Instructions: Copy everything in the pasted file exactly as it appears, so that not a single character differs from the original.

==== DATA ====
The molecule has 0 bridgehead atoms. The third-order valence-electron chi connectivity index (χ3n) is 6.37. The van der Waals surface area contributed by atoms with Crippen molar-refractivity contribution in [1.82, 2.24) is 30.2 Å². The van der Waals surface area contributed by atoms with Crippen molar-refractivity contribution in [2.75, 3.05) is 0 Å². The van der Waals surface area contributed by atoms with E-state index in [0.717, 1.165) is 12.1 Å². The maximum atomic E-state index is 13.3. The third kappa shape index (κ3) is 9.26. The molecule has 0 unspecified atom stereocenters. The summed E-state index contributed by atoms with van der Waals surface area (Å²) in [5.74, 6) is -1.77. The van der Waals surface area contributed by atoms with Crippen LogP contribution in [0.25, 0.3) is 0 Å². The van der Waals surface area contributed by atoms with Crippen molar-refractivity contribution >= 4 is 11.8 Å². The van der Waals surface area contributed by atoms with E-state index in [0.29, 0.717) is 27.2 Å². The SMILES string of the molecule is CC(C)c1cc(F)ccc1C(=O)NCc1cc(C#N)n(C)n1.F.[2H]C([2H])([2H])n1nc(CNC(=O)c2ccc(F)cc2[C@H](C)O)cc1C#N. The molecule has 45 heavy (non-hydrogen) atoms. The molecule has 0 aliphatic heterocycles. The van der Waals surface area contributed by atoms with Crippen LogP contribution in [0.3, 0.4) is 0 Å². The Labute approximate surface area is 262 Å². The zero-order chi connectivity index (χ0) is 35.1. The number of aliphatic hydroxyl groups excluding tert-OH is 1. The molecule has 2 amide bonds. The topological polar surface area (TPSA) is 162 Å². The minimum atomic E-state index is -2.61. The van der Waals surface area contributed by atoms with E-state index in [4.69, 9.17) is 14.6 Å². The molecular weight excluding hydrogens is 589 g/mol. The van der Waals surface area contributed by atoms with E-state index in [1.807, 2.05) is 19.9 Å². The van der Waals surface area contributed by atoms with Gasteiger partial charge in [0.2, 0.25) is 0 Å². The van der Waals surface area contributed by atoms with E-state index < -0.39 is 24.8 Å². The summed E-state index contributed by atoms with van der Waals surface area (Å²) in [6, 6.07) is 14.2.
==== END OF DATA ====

The molecule has 0 bridgehead atoms. The third-order valence-electron chi connectivity index (χ3n) is 6.37. The van der Waals surface area contributed by atoms with Crippen molar-refractivity contribution in [1.82, 2.24) is 30.2 Å². The van der Waals surface area contributed by atoms with Crippen molar-refractivity contribution in [2.75, 3.05) is 0 Å². The van der Waals surface area contributed by atoms with E-state index in [0.717, 1.165) is 12.1 Å². The maximum atomic E-state index is 13.3. The third kappa shape index (κ3) is 9.26. The molecule has 0 unspecified atom stereocenters. The summed E-state index contributed by atoms with van der Waals surface area (Å²) in [5.74, 6) is -1.77. The van der Waals surface area contributed by atoms with Crippen LogP contribution in [0.25, 0.3) is 0 Å². The van der Waals surface area contributed by atoms with Crippen molar-refractivity contribution >= 4 is 11.8 Å². The van der Waals surface area contributed by atoms with E-state index in [0.29, 0.717) is 27.2 Å². The SMILES string of the molecule is CC(C)c1cc(F)ccc1C(=O)NCc1cc(C#N)n(C)n1.F.[2H]C([2H])([2H])n1nc(CNC(=O)c2ccc(F)cc2[C@H](C)O)cc1C#N. The molecule has 45 heavy (non-hydrogen) atoms. The molecule has 0 aliphatic heterocycles. The van der Waals surface area contributed by atoms with Crippen LogP contribution in [0.3, 0.4) is 0 Å². The Labute approximate surface area is 262 Å². The zero-order chi connectivity index (χ0) is 35.1. The number of aliphatic hydroxyl groups excluding tert-OH is 1. The molecule has 2 amide bonds. The topological polar surface area (TPSA) is 162 Å². The minimum atomic E-state index is -2.61. The van der Waals surface area contributed by atoms with E-state index in [4.69, 9.17) is 14.6 Å². The molecular weight excluding hydrogens is 589 g/mol. The van der Waals surface area contributed by atoms with E-state index in [1.807, 2.05) is 19.9 Å². The van der Waals surface area contributed by atoms with Gasteiger partial charge in [0.2, 0.25) is 0 Å². The van der Waals surface area contributed by atoms with E-state index < -0.39 is 24.8 Å². The summed E-state index contributed by atoms with van der Waals surface area (Å²) in [6, 6.07) is 14.2.